Canadian canoeist, encumbered by ice, prompts international rescue

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DETROIT -- A rescue basket from an HH-65 helicopter from Coast Guard Air Station Detroit sits filled with ice, April 5, 2011. An aircrew from Air Station Detroit responded to the report of a Canadian citizen in distress and attempted to lift him out of the water using their rescue basket, before lowering their rescue swimmer into the water. (U.S. Coast Guard photo).

As temperatures rise and the winter turns to spring, the ice covering the Great Lakes continues to retreat. Soon, millions of U.S. and Canadian boaters will get their boats ready to head out onto the water, and now is the time they should ensure they have the right equipment.

There are more than four million registered recreational boats in the U.S. states the border the Great Lakes, more than one million Canadian boats, and an unknown number of paddlecraft, since most states do not require them to be registered.

During these transitional months, air temperatures may be on the rise, but the average water temperatures around the Great Lakes Basin are still at levels that can be extremely dangerous to those who enter the water, whether on purpose or unexpectedly.

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DETROIT -- Ken Glendining and his dog Grace sit off shore in a canoe near Kettle Point, Ontario, April 5, 2011. Glendining, a Canadian citizen, was in distress when he called 911 and an HH-65 from Coast Guard Air Station Detroit hoisted him and his dog to safety. (Photo courtesy of Sandra Rumbold).

Tuesday night, Coast Guard Air Station Detroit, Mich., was notified by Joint Rescue Co-ordination Centre Trenton, Ontario, of a Canadian man in trouble near Kettle Point, Ontario. Ken Glendining was offshore in a canoe with his dog Grace, and called 911 on his cell phone when ice prevented him from being able to make it back to shore.

The Canadian coast guard ship Samuel Risley headed toward Glendining, but faced a more than two-hour transit to his position. The unique relationship shared by the U.S. Coast Guard and our Canadian agencies on the Great Lakes allows search and rescue assets from both nations to respond to these reports together. As a result of that relationship, a rescue helicopter crew from the air station launched to respond.

When the aircrew arrived, it attempted to get Glendining and Grace aboard using the rescue basket, but large chunks of ice in the water kept submerging it, forcing the aircrew to change their tactics and find another way to get them to safety. Petty Officer 3rd Class Luke Lohn, on his first flight as a qualified rescue flight mechanic, lowered the rescue swimmer, Petty Officer 1st Class Craig Miller, down into the icy water.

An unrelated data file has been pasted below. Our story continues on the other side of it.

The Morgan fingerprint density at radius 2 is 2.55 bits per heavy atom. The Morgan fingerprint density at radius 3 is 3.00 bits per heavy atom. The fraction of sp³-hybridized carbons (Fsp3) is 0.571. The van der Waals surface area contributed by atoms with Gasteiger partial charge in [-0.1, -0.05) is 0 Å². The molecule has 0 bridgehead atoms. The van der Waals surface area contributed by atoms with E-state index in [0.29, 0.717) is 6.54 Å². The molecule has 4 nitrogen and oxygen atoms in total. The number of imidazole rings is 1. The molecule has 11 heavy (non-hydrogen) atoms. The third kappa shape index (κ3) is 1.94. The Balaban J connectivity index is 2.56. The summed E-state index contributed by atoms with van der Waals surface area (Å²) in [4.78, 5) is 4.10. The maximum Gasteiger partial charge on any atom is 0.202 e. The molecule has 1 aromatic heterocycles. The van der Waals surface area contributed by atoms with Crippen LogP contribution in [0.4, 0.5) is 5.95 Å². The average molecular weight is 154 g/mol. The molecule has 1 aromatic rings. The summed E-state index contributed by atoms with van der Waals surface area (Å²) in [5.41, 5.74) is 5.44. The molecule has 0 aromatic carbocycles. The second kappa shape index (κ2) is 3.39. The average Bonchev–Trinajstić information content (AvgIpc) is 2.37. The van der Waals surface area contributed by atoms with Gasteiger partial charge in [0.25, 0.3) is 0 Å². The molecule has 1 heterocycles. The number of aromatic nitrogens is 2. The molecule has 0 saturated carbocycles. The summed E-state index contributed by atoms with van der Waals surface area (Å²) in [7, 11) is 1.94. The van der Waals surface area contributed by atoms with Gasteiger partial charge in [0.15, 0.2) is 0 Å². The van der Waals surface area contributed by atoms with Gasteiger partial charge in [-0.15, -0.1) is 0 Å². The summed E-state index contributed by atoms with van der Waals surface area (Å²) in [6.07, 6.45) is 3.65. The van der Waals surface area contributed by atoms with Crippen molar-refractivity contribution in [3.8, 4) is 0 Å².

Miller wrapped the helicopter’s rescue sling around Glendining, who held Grace in his arms and hoisted them into the air. The aircrew took the pair to Sarnia, Ontario, where they were met by emergency medical technicians.

Luckily, Glendining was in range of a cell phone tower and was able to call for help; cell phones should be considered a last line of defense for emergency communications. Boaters are advised to use a marine band radio, which allows anyone listening to hear a distress call. Unlike cell phones, marine band radios are typically waterproof and are a more reliable means of communication.

“No boat is too small for a marine radio,” said Frank Jennings Jr., recreational boating safety program manager for the Ninth Coast Guard District. “And, if the boating budget allows, two marine radios – one installed and one waterproof hand-held attached to your PFD – are even better.  When it comes to communications off shore; redundancy is a good thing.”

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DETROIT -- Aircrew members from Coast Guard Air Station Detroit stand with Ken Glendining and his dog Grace, April 5, 2011. Glendining, a Canadian citizen, was in distress while canoeing near Kettle Point, Ontario when he called 911 and an HH-65 from Air Station Detroit hoisted him and his dog to safety. (U.S. Coast Guard photo).

The Coast Guard advises all boaters to file float plans before going out on the water. Plans should explain the intended destination or route and also what time you are expected to return. These should be left with someone on shore so that in the event you don’t return, that person can notify the proper authorities. Mariners are also advised to check the weather conditions before boating. Strong winds can carry away swimmers or capsize/swamp small boats. Also, air temperatures rise at a much faster rate than water. While air temperatures may feel comfortable, without the proper safety equipment a person who enters the water faces a much higher risk of hypothermia.

This is also the second time in three weeks that the Coast Guard has rescued a dog on the Great Lakes. To read the story of the Coast Guard Cutter Bristol Bay’s rescue of a Great Dane in Lake Huron Cut, click here.